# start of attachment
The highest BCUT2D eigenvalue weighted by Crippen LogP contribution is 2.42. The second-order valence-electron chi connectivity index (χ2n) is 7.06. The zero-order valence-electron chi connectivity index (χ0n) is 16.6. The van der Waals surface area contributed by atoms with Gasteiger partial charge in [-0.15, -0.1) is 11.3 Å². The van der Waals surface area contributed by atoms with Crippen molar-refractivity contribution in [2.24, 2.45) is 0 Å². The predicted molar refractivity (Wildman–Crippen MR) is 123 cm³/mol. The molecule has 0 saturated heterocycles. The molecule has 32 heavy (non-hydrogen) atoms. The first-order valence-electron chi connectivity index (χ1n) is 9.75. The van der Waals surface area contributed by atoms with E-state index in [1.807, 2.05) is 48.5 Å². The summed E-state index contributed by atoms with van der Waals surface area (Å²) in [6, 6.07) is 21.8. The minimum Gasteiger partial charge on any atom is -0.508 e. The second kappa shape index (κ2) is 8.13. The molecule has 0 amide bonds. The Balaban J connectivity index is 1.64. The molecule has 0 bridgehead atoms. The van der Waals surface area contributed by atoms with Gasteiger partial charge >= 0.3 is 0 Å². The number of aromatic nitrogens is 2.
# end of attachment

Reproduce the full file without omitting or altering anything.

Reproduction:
The highest BCUT2D eigenvalue weighted by Crippen LogP contribution is 2.42. The second-order valence-electron chi connectivity index (χ2n) is 7.06. The zero-order valence-electron chi connectivity index (χ0n) is 16.6. The van der Waals surface area contributed by atoms with Gasteiger partial charge in [-0.15, -0.1) is 11.3 Å². The van der Waals surface area contributed by atoms with Crippen molar-refractivity contribution in [2.24, 2.45) is 0 Å². The predicted molar refractivity (Wildman–Crippen MR) is 123 cm³/mol. The molecule has 0 saturated heterocycles. The molecule has 32 heavy (non-hydrogen) atoms. The first-order valence-electron chi connectivity index (χ1n) is 9.75. The van der Waals surface area contributed by atoms with E-state index in [1.807, 2.05) is 48.5 Å². The summed E-state index contributed by atoms with van der Waals surface area (Å²) in [6, 6.07) is 21.8. The minimum Gasteiger partial charge on any atom is -0.508 e. The second kappa shape index (κ2) is 8.13. The molecule has 0 amide bonds. The Balaban J connectivity index is 1.64. The molecule has 0 bridgehead atoms. The van der Waals surface area contributed by atoms with Gasteiger partial charge >= 0.3 is 0 Å². The number of aromatic nitrogens is 2.